Northern Ireland's bars need "definitive and concrete guidelines" from government now so they can prepare to open their doors, an industry stalwart has said.
And Kelvin Collins, owner and director of Ben Madigan's bar in north Belfast, is planning to expand his pub with a new upstairs area and beer garden in a bid to accommodate more customers, while maintaining social distancing.
His team also turned its attention to providing almost 10,000 meals to the most vulnerable, after shutting up shop before St Patrick's Day as the coronavirus crisis took hold.
An industry expert, who formerly ran The Wolf and Whistle in Andersonstown and The Devenish Complex in Finaghy, Mr Collins says bars and restaurants will need three or four weeks to make changes and train staff before opening, so now is the time for a clear timeline from government.
He took over the former Cavehill Inn last year, before opening its doors as the new Ben Madigan's bar in November.
"Everyone is guessing and making assumptions and hoping they come true," he told the Belfast Telegraph.
"(We need) guidelines... physically what do we put in place? We are getting little through.
"Ideally we need a three or four week lead time to get it in place - the physical alterations, training staff."
And as for distancing, he says reducing to one metre, as opposed to the current two metres, would "make businesses a lot more feasible", but only if it's safe to do so.
Mr Collins says many in the trade will still continue to struggle, especially those reliant on a big weekend economy, and that community bars could perform better.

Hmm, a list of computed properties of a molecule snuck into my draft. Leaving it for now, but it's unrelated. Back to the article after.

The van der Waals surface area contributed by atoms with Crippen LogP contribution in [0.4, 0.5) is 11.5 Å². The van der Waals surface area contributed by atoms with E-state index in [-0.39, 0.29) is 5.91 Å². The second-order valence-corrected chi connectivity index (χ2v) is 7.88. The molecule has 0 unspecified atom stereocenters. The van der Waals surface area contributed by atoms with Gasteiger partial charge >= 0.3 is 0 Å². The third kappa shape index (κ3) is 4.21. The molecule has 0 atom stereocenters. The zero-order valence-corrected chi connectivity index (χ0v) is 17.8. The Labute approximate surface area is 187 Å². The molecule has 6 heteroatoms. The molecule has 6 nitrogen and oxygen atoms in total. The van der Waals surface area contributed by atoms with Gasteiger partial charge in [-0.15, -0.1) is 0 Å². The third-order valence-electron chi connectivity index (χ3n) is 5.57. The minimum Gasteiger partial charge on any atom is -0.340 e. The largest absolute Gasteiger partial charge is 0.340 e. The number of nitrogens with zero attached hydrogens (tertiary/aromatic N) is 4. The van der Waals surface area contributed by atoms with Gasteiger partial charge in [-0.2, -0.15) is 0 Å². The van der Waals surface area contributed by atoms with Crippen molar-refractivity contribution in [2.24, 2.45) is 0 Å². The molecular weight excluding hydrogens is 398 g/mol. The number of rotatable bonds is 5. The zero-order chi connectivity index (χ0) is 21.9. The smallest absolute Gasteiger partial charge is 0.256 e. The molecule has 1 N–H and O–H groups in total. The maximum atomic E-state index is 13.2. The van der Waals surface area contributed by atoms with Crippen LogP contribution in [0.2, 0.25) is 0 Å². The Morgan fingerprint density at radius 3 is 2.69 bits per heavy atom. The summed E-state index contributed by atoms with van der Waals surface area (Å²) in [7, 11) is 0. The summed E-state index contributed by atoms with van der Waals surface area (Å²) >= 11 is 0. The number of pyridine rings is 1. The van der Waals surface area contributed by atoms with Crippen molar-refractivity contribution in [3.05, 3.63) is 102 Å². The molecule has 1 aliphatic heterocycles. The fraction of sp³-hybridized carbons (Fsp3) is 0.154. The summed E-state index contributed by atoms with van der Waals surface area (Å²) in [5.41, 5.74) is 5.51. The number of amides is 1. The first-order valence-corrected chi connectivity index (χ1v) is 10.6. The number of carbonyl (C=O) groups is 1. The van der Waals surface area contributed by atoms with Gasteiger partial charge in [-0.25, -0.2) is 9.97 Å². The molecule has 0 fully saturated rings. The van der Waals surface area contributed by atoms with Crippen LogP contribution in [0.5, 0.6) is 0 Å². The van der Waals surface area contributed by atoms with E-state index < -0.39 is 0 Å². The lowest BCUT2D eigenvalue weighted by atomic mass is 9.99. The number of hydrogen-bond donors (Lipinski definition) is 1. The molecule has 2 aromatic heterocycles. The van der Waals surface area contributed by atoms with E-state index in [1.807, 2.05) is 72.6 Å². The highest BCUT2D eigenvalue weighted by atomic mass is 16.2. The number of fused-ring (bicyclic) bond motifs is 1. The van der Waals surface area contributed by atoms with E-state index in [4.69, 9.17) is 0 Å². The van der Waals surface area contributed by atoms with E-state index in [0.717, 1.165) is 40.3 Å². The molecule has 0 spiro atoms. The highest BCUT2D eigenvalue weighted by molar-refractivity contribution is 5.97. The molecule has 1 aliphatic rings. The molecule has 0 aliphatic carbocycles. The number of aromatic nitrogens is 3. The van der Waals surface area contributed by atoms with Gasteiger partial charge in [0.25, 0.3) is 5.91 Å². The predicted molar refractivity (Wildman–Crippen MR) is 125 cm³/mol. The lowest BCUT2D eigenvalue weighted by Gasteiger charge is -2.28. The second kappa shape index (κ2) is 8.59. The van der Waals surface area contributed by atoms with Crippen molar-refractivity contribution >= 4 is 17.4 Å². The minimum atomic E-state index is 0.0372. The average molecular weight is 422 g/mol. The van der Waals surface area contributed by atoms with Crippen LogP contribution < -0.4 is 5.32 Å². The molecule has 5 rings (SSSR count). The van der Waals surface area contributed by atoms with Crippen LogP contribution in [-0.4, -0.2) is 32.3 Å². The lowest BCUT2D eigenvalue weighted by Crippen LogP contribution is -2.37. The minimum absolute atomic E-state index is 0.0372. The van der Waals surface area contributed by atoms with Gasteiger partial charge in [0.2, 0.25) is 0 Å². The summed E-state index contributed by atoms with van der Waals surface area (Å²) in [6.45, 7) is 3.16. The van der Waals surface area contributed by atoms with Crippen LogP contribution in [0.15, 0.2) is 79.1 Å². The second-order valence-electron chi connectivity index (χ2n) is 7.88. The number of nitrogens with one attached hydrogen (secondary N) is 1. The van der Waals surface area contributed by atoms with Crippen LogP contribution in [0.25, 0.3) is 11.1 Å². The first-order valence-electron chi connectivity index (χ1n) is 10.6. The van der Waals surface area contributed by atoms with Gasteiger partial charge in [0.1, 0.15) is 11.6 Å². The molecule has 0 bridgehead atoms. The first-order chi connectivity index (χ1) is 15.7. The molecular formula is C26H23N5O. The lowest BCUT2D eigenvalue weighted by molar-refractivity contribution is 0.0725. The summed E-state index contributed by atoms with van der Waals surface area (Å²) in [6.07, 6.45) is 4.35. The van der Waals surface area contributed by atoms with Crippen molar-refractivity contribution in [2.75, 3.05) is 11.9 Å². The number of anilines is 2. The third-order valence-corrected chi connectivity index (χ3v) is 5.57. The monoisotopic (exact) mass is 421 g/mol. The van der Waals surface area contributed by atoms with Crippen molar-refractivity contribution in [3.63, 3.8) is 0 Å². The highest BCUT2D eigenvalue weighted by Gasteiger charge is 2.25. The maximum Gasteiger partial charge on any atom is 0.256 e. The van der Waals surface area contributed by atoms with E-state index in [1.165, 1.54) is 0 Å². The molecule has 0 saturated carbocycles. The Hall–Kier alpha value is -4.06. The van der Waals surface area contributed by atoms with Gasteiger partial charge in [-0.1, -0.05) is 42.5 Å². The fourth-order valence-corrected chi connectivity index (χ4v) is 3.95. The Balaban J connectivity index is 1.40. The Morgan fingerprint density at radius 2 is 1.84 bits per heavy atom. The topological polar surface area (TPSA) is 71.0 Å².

He says his bar can adapt to the changes needed, with table service and food already a big part of the business.
He's also developing a new upstairs area, with plans for a beer garden, in a bid to retain his customer base, while maintaining social distancing.
"We have started work on that and are hoping to complete at the end of July," he said.
"We have an area that is licensed (outdoors) so we plan to get it up-and-running as well. But it's knowing how to make it safe, and it's weather dependent. If people are relying on an outside area, if it's the usual summer (poor weather) then it is a bit useless."
Mr Collins said draft guidance from industry group Hospitality Ulster has helped, but that government needs to step up to the plate and tell bars, restaurants and other hospitality businesses what to do.
"If it's something like table service, and no one stands at the bar, that's fine. But we need to be able to plan ahead," he said.
"We should be okay. Food was half our business, so we are used to taking table orders… it's been part of our culture."
And while he says his venue will be able to adjust, there must be "concrete guidance" to assist in planning for areas such as pinch points and changes to toilets.
Since shutting amid the crisis, he has turned his attention to a 'meals on wheels' service, delivering 135 meals each day, alongside assistance from the North Belfast Advice Partnership, as well as other volunteers.